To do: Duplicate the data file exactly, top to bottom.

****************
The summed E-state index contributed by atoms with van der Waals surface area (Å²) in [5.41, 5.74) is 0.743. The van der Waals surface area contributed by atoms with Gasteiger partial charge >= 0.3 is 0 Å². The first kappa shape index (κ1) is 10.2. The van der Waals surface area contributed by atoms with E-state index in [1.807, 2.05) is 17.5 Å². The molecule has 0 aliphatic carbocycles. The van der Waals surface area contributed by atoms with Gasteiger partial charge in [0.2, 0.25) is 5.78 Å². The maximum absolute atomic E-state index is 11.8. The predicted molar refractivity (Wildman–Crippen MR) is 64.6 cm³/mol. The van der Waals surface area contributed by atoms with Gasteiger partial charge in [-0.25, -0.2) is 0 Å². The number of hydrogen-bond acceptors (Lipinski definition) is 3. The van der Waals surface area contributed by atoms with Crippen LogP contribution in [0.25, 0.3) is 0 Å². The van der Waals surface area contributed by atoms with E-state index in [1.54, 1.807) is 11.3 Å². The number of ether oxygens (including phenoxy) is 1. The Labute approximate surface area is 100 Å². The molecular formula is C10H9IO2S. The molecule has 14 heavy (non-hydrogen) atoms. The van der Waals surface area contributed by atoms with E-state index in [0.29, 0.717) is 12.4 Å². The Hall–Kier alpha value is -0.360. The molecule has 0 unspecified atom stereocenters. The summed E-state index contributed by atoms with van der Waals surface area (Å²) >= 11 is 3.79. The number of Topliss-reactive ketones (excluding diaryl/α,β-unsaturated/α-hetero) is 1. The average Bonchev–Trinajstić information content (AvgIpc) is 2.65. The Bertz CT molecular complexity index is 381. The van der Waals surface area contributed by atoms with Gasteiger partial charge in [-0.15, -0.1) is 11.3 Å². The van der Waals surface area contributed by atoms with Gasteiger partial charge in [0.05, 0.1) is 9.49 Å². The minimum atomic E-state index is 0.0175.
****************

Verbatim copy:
The summed E-state index contributed by atoms with van der Waals surface area (Å²) in [5.41, 5.74) is 0.743. The van der Waals surface area contributed by atoms with Gasteiger partial charge >= 0.3 is 0 Å². The first kappa shape index (κ1) is 10.2. The van der Waals surface area contributed by atoms with E-state index in [1.807, 2.05) is 17.5 Å². The molecule has 0 aliphatic carbocycles. The van der Waals surface area contributed by atoms with Gasteiger partial charge in [0.2, 0.25) is 5.78 Å². The maximum absolute atomic E-state index is 11.8. The predicted molar refractivity (Wildman–Crippen MR) is 64.6 cm³/mol. The van der Waals surface area contributed by atoms with Gasteiger partial charge in [-0.25, -0.2) is 0 Å². The number of hydrogen-bond acceptors (Lipinski definition) is 3. The van der Waals surface area contributed by atoms with Crippen LogP contribution in [0.25, 0.3) is 0 Å². The van der Waals surface area contributed by atoms with E-state index in [1.54, 1.807) is 11.3 Å². The number of ether oxygens (including phenoxy) is 1. The Labute approximate surface area is 100 Å². The molecular formula is C10H9IO2S. The molecule has 14 heavy (non-hydrogen) atoms. The van der Waals surface area contributed by atoms with E-state index in [0.29, 0.717) is 12.4 Å². The Hall–Kier alpha value is -0.360. The molecule has 0 unspecified atom stereocenters. The summed E-state index contributed by atoms with van der Waals surface area (Å²) >= 11 is 3.79. The number of Topliss-reactive ketones (excluding diaryl/α,β-unsaturated/α-hetero) is 1. The average Bonchev–Trinajstić information content (AvgIpc) is 2.65. The Bertz CT molecular complexity index is 381. The van der Waals surface area contributed by atoms with Gasteiger partial charge in [-0.15, -0.1) is 11.3 Å². The van der Waals surface area contributed by atoms with Gasteiger partial charge in [0.05, 0.1) is 9.49 Å². The minimum atomic E-state index is 0.0175.